Seemingly rapid growth in 2021 was from that low base and illusory; the rebound already started to fade by the eve of the new Marcos Jr administration. Growth will be even slower in the remainder of this year and next year – especially amid accelerating inflation, multiple global crises, and another looming world recession.
But slowing growth and even labor force statistics underestimate the seriousness of people’s conditions. The rebound in employment masks worsening joblessness. Compared to January 2020 before the over-harsh pandemic lockdowns, employment has increased – by 5.3 million to 47.9 million in 2022. However, so too has unemployment including in the most recent labor report for August 2022 – rising to 2.7 million (5.3%).
Officially reported employment masks huge joblessness and job scarcity though. Reported underemployment increased to over seven million (14.7%) but this only partly captures the problem.
By class of worker, some seven out of ten (70%) of the reported 5.3 million additional work is actually just in self-employment (growing to 13.1 million) or other informal family employment (rising to 5.6 million). The family employment includes a massive 4.4 million in merely “unpaid family work” which is even more than double the 2.1 million in April 2020 at the height of the lockdowns.
By hours worked, most additional work is actually just in part-time work (up to 15.9 million) or “with a job, not at work” (up to 602,000). A more discerning look at the labor force data does not show an economy recovering but rather millions of Filipino families just trying to scrape by in whatever way they can. Even the increase in the labor force participation rate, from 61.7% in January 2020 to 66.1% in August 2022, is not a sign of an improving labor market but likely reflects families desperate to increase their incomes.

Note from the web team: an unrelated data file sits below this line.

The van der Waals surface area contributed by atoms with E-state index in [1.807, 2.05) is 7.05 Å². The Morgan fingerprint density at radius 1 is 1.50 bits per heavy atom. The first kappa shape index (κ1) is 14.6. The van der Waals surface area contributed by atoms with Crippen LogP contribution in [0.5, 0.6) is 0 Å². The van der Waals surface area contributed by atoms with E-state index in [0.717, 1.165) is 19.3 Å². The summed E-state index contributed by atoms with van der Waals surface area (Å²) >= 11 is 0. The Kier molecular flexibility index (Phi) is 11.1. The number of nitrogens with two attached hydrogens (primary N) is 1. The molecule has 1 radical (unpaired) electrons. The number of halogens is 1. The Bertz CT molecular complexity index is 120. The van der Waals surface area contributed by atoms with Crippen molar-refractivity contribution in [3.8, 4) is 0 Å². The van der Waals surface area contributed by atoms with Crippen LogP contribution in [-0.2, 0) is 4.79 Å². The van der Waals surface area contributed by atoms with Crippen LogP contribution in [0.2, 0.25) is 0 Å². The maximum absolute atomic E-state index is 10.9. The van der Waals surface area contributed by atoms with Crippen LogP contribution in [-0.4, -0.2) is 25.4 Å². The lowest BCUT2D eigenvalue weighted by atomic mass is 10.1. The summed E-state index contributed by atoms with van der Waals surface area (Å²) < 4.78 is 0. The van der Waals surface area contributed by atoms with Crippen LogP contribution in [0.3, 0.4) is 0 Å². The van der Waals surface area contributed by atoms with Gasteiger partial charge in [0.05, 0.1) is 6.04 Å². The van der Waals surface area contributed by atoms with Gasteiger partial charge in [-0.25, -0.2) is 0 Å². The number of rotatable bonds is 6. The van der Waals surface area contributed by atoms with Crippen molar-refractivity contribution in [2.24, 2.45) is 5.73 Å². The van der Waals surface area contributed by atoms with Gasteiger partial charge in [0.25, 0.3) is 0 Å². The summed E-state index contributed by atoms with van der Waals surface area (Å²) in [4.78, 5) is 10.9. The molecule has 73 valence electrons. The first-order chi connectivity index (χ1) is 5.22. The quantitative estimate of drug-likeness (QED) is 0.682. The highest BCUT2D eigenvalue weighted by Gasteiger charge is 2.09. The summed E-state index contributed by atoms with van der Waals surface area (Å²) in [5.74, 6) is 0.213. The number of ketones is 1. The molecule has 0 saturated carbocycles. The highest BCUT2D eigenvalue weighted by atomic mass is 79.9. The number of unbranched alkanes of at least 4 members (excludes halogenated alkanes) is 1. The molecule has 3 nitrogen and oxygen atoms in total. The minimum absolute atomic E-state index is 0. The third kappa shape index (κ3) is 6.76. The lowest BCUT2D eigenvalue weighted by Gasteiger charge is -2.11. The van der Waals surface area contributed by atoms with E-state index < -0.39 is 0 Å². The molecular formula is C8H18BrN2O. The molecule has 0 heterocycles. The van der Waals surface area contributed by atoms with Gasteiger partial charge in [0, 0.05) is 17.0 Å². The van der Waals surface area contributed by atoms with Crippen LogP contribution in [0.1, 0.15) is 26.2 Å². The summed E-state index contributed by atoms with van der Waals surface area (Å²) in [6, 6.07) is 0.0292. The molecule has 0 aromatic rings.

They are not succeeding. The government already reported poverty increasing in 2021. Even according to the unrealistically low official poverty threshold (some Php79 per person on average nationwide), the number of poor families rose to 3.5 million (13.2% of families) and of poor Filipinos to 20 million (18.1% of population).
More recently and despite hype about the economy reopening, the Bangko Sentral ng Pilipinas (BSP) reported the share of households without savings increasing to nearly three out of four (72.5%) of all households in the third quarter of 2022. By IBON’s estimation, this is four (4) million more than before the lockdowns. There are now 19.4 million poor and vulnerable families without savings, living a hand-to-mouth existence, and in urgent need of emergency cash assistance.
They are the Filipinos who are worst hit by accelerating inflation in not having any savings to fall back on to maintain their consumption. The latest reported 6.9% inflation rate is as high as in September/October 2018 and the highest in nearly fourteen years (or since 7.2% in February 2009).
The bottom line – the overwhelming majority of Filipinos are distressed. Yet they are apparently invisible to the president’s elite eyes and to the economic manager’s neoliberal economic dogma.
The situation clearly demands extraordinary policy responses to deal with the erosion of the economy – the share of agriculture and manufacturing in GDP are at their lowest in at least 70 years – and with immediate threats to the livelihoods and welfare of millions.
For the administration, beyond shallow acknowledgment of some economic troubles, it has been business-as-usual. Its biggest justification for passivity and inaction is not having resources to do anything more. To support this argument, it harps on about “fiscal consolidation” and “fiscal sustainability” as if these were ends in themselves. This is economic policy-making defined by the obsession with credit ratings and creditworthiness.